Here, earthy caramelized vegetables, chunks of oil-packed tuna, tiny cubes of Gruyère-type cheese, and pitted chopped olives are mixed and piled on a small baguette slice. It’s the treatment of the bread slice that makes this dish so special. First it’s dipped on one side only in a spicy liquid; only then is the well-blended topping added.
The best rendition of this Tunisian dish occurs when the cook allows all the roasted chopped vegetables to drain overnight. This slow draining creates intense flavor. The preserved oily vegetable drippings are blended with a dose of fiery hot sauce, to be used as the dipping medium for the bread.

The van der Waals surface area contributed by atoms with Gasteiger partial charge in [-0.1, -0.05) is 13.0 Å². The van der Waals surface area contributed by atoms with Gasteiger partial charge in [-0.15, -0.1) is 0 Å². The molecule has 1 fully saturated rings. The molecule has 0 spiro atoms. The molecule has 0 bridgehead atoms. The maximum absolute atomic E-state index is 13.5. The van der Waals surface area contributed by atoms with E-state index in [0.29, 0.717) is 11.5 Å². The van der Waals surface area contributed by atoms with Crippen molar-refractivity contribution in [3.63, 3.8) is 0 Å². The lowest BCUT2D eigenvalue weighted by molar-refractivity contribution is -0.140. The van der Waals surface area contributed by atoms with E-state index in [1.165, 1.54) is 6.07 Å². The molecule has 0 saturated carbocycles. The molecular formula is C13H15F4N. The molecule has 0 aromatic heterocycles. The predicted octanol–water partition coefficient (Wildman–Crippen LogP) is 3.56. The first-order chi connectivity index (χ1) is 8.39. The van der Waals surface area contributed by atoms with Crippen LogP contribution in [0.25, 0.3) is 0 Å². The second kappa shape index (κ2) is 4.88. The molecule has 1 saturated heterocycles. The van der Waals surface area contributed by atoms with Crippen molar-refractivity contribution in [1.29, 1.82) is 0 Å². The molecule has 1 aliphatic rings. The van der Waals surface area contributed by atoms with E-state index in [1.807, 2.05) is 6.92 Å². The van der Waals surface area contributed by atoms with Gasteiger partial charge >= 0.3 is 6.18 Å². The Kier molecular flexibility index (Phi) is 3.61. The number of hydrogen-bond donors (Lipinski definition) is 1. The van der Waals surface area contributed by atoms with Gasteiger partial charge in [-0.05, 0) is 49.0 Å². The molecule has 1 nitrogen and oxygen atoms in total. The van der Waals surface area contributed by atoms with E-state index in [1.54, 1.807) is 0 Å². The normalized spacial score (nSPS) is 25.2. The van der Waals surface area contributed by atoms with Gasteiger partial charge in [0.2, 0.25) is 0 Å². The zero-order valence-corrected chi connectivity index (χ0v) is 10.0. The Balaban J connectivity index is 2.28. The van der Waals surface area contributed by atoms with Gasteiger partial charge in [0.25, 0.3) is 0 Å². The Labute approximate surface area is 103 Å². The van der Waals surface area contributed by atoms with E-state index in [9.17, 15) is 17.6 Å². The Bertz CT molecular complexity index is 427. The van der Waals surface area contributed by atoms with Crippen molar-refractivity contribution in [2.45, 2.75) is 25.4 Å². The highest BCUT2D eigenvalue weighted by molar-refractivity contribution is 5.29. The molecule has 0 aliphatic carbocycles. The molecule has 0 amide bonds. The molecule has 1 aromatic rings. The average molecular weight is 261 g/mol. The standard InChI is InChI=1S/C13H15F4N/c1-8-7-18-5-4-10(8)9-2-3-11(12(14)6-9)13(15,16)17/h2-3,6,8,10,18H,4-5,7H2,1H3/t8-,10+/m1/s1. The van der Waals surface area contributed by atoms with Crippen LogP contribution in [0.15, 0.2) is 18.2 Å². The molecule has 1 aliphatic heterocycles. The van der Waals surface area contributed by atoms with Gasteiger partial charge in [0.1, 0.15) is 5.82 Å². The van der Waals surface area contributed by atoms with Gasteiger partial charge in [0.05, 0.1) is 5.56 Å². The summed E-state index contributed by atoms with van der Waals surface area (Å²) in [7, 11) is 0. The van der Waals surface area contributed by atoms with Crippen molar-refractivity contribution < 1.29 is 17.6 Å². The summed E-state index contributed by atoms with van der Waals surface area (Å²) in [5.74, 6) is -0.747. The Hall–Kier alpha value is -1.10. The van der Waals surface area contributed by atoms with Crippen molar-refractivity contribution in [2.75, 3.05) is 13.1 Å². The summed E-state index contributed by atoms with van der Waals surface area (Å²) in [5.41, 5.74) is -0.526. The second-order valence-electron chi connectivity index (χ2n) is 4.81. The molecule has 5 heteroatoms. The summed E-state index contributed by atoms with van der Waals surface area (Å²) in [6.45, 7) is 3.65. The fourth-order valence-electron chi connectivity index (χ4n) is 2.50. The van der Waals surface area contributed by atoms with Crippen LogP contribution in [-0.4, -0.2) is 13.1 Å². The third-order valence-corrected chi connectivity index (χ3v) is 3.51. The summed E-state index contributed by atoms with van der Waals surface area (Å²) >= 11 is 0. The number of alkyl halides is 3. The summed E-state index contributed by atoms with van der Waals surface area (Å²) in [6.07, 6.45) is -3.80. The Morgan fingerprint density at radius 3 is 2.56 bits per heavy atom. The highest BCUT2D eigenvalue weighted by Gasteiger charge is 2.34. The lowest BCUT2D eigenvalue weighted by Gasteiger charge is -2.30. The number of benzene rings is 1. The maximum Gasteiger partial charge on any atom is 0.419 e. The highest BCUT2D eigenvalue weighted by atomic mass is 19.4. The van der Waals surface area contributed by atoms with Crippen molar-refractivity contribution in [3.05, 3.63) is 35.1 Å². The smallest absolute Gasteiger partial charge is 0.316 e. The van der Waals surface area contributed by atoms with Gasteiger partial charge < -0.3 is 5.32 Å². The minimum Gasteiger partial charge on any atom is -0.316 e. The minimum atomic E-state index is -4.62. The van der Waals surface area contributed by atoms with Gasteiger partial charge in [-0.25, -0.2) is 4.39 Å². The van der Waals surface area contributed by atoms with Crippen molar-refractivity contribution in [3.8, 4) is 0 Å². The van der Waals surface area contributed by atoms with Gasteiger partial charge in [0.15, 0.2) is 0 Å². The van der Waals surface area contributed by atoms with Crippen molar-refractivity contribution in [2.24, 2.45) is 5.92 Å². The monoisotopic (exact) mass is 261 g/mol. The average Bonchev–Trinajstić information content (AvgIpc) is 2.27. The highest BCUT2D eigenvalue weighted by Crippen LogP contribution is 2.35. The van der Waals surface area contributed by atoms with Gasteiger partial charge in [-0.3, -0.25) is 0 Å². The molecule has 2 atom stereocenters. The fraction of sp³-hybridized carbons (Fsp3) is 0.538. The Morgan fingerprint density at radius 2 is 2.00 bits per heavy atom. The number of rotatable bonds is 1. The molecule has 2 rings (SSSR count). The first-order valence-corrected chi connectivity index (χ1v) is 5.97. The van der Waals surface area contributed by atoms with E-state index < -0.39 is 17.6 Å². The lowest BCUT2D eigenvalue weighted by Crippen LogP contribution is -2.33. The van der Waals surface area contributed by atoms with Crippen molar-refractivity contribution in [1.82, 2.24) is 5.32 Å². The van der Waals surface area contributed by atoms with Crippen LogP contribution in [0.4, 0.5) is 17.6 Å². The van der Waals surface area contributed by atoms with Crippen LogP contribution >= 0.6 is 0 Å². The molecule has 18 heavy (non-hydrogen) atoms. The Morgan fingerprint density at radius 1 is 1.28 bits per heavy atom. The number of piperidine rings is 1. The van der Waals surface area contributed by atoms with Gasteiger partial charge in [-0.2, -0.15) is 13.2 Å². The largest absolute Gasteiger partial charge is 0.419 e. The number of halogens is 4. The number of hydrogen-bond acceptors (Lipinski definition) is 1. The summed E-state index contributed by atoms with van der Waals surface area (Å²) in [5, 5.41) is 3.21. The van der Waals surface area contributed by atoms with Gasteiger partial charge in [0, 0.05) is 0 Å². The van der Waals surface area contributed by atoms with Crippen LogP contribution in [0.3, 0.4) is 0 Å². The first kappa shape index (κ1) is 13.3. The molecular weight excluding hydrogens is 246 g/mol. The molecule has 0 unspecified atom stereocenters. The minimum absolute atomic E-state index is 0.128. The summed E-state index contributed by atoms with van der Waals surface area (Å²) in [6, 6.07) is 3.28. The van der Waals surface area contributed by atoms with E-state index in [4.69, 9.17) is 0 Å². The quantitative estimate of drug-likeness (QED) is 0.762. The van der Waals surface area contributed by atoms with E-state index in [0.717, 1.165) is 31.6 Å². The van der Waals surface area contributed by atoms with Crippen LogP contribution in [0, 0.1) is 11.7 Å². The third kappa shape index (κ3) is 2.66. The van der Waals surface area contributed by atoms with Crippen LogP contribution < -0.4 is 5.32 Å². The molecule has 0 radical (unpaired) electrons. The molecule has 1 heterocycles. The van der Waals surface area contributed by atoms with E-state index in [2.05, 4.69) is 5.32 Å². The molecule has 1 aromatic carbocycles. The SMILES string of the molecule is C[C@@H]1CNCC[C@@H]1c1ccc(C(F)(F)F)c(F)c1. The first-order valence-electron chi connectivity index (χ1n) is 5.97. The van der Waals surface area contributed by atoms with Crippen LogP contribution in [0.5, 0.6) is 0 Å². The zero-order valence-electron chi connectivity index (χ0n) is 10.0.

Tunisian cooks make a version of the Greek riganatha or the Italian panzanella with stale bread and the same topping as above. It’s called bahriya, and it is delicious. Dice the bread, toss with the prepared harissa dressing, place on a serving dish, top with the roasted vegetables, cheese, tuna, and olives and toss again; garnish with eggs and capers and serve.
The Slow Mediterranean Kitchen by Paula Wolfert. Copyright © 2003 by Paula Wolfert. Photographs copyright © by Christopher Hirsheimer. Published by Houghton Mifflin Harcourt. All rights reserved.